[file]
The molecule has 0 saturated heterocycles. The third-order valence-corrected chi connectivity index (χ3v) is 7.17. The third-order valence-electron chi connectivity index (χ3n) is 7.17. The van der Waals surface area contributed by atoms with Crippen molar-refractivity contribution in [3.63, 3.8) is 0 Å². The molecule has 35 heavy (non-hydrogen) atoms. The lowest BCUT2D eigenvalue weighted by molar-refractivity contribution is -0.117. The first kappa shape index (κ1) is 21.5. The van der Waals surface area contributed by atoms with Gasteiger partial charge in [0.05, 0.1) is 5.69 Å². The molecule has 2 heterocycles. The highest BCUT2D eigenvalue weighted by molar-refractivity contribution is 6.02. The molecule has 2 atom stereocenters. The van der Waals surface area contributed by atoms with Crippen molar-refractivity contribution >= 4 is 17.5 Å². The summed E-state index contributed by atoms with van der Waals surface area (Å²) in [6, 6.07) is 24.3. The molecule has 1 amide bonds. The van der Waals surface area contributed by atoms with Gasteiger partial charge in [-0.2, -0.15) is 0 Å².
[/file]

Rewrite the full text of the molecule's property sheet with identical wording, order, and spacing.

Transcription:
The molecule has 0 saturated heterocycles. The third-order valence-corrected chi connectivity index (χ3v) is 7.17. The third-order valence-electron chi connectivity index (χ3n) is 7.17. The van der Waals surface area contributed by atoms with Crippen molar-refractivity contribution in [3.63, 3.8) is 0 Å². The molecule has 35 heavy (non-hydrogen) atoms. The lowest BCUT2D eigenvalue weighted by molar-refractivity contribution is -0.117. The first kappa shape index (κ1) is 21.5. The van der Waals surface area contributed by atoms with Gasteiger partial charge in [0.05, 0.1) is 5.69 Å². The molecule has 2 heterocycles. The highest BCUT2D eigenvalue weighted by molar-refractivity contribution is 6.02. The molecule has 2 atom stereocenters. The van der Waals surface area contributed by atoms with Crippen molar-refractivity contribution >= 4 is 17.5 Å². The summed E-state index contributed by atoms with van der Waals surface area (Å²) in [6, 6.07) is 24.3. The molecule has 1 amide bonds. The van der Waals surface area contributed by atoms with Gasteiger partial charge in [-0.2, -0.15) is 0 Å².